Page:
And even if I wasn't one, you can at least play one on TV. Inspiration is something that happens in the middle of the night after ingestion of a lot of caffeine, you get the flash of insight, and that's what drives you to do a lot of really good work. And, basically, I was able to get away with that. It worked just often enough to convince me that this was how I should continue to work. By the time I started work on Rest - and actually, its predecessor, a book on technology and distraction called The Distraction Addiction - I had a family, I had a real job, and I really couldn't work that way any longer. 

And, part of what I had discovered in the previous couple years, was that my own ability to do like super late nights and start work on stuff for clients in the 11th hour, that that was increasingly a dumb way for me to work. It just, it wasn't producing the kinds of results that I was happy with. And it was taking a toll on me, physically. So, when I started working on The Distraction Addiction a couple years before Rest, I couldn't start work on the book late at night. And, you know, my old habits really weren't serving me. Out of desperation, I tried flipping the day. I tried getting up at like, 5am, instead of starting work at 10pm, and trying to write then. 

It took a couple of weeks, right? I have a nice, warm bed. There's always good reasons that you want to sleep a little bit longer. But eventually, I started to develop the habit. And as a night owl, this was not an easy thing for me. But after a few weeks, I realized this is actually transformative. I was writing really great stuff, I was doing really good work. I had a couple clear hours before the kids were up or I really had to start the day. And it was just, it was one of the keys to my success as a writer. One of the other things I discovered also, was that in order to have a good morning, you actually have to set everything up the night before.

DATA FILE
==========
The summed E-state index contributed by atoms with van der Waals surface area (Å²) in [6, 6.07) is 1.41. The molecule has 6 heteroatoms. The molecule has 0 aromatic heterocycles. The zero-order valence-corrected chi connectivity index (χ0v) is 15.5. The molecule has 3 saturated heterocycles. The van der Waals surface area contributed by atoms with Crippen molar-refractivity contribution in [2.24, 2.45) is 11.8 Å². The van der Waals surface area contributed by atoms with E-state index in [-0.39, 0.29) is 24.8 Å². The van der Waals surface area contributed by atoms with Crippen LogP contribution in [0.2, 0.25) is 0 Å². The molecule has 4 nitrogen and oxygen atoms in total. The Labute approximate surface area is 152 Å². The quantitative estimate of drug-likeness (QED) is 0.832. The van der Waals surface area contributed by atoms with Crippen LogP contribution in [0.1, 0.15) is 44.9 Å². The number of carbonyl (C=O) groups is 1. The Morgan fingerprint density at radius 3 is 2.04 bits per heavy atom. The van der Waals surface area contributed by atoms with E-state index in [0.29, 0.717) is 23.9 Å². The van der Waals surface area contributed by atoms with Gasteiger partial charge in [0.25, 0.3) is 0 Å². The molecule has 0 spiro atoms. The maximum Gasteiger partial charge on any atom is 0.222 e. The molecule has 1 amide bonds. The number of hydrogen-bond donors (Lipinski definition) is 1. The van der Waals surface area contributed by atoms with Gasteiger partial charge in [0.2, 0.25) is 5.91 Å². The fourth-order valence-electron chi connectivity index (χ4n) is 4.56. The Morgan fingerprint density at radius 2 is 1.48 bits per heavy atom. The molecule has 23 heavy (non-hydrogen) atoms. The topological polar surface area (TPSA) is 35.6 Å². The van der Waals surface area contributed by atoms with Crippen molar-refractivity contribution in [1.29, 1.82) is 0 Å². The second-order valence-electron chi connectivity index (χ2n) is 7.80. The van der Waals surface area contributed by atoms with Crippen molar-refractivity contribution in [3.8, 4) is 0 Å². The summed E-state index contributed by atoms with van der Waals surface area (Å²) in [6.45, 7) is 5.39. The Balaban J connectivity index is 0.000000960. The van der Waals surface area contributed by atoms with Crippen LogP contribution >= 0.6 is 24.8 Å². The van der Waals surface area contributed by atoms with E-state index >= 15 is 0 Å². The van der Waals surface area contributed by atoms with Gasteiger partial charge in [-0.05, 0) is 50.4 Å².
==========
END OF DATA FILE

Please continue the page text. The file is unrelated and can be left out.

And so I became incredibly deliberate about setting up literally everything that I needed. Putting up the clothes, setting up the coffee pot so that it will go off before I was up, thinking about what work I was going to do the next morning. The level of like, the end of the previous day, putting on a post-it the three things that I would work on first, and leaving open on the computer the window with the document where I was writing, so that when 5am rolled around, all I had to do - I didn't have to make any decisions. I didn't have any rationalization, or go back to sleep because I hadn't done all those things, right. I'm eliminating all of the excuses, eliminating all the decisions, so that all I have to do is roll out of bed, grab the clothes, kind of zombie my way over to the coffee, pour that, lift the laptop, and the first thing I've got to think about is what's the next sentence that I write.